Phantom Trojans at the Dardanelles?
Frank Kolb Talanta XLVI-XLVII (2014-2015): 27-50
Περίληψη (στα Αγγλικά)
The assumption that a Trojan War took place in the so-called Troas at the Dardanelles depends on the belief that there once existed a population called Troes in this region, as the Ilias maintains. However, the Troes in the Ilias do not carry Anatolian, but only Greek and Thracian or Illyrian names; there is no Trojan identity. Furthermore, in ancient literature the existence of a people called Troes is not mentioned outside the legend of the Trojan War. Ancient geographers, too, knew about a region called Troïe/Troas only from the Ilias and were uncertain about how to define it. Besides the Troes, the Ilias locates several other populations in the Troïe, among them Dardanoi, Pelasgoi and Leleges. According to other Greek authors, however, Pelasgoi and Leleges lived in Greece. Of all peoples mentioned in the Ilias, only the partly Illyrian, partly Thracian Dardanoi can be proved to have inhabited the Troas. They left their traces not only in the name of the Dardanelles and the polis Dardanos, but also in other geographical, topographical and personal names of the region – and in the Trojan myth. In the Ilias, Troes and Dardanoi is a standard formula to denote the nation of Priamos’ kingdom. The Dardanoi even mark the beginnings of this nation; Dardanos is the forefather, the ancestor of the Troes and of their royal house whose members are called Dardanidai. Aineias is the leader of the Dardanoi-troops. A Balkanic population must have immigrated to Northwest Asia Minor around 1200 at the latest, as is demonstrated by Balkanic pottery from hill Hisarlik. But Dardanoi/Dardanija are attested already in Egyptian documents towards the end of the 14th century and, along with troops from other Anatolian regions, as a contingent in the Hittite army in the battle of Qadesh in 1274. Already in those times they must have lived at the Dardanelles. This means that in the Late Bronze Age the region of the Troas was probably called Dardanija and certainly not Wilusa, which was clearly situated in Southwest Asia Minor.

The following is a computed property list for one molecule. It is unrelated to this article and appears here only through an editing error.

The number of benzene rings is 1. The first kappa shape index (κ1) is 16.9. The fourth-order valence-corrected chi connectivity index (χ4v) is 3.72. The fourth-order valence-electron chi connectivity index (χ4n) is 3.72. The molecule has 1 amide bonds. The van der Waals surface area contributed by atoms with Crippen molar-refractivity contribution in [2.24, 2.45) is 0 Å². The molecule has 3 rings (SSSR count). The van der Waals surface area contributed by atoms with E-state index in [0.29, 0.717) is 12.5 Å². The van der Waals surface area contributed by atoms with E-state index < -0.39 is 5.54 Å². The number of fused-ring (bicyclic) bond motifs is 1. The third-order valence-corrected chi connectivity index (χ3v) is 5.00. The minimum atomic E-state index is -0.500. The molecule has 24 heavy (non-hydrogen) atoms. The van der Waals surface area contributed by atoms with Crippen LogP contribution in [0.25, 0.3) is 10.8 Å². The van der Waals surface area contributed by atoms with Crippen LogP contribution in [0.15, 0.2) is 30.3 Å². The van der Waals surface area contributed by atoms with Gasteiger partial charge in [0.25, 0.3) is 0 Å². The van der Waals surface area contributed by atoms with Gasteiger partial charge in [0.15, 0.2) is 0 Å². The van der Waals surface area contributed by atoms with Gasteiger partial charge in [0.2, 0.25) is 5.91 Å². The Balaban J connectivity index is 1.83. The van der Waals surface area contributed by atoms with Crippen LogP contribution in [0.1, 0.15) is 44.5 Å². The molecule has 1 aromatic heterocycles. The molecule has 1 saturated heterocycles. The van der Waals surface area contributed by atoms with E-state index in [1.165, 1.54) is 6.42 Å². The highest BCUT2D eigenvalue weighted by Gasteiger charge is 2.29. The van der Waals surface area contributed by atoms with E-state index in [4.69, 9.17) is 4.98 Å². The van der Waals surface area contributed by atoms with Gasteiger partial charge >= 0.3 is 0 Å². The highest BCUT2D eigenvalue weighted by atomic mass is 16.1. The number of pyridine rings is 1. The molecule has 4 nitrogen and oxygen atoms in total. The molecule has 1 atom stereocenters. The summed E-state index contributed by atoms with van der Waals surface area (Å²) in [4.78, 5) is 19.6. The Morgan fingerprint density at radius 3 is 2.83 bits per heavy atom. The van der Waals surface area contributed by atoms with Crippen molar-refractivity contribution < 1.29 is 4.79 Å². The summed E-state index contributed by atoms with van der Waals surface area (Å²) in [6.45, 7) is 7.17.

It is notable that, in contrast to the fictitious Trojans, the Dardanoi who according to the Trojan legend were equally involved in the Trojan disaster, did not disappear from the region, but continued to live there into the Iron Age and met with the Aeolian Greeks who immigrated into the region, probably from the 11th century on. These immigrants carried the tale of a war between Achill’s Achaeans against other tribes of Central and Northern Greece, like the Pelasgians, Leleges, Dryopes, and the Troes with their leader Hektor, to the Dardanelles and fixed it at the Bronze Age walls on hill Hisarlik. They integrated the Dardanoi into this story. The poet of the Ilias continued this melting of traditions into the Trojan legend, e.g. by transferring to the Dardanelles conflicts between Cretan heroes/towns, those between the Lycians and the Rhodians and the bravery of Lycian condottieri with their troops in battles fought in Western Asia Minor. Troes never existed at the Dardanelles. They were annihilated by Achill’s Achaeans in a war in Central Greece and disappeared from history like other Greek tribes of the Early Iron Age. That war was transferred to the Dardanelles in a similar way as the Nibelungen Saga transferred the battle between the Burgundians and the Huns from the Rhine to the Middle Danube.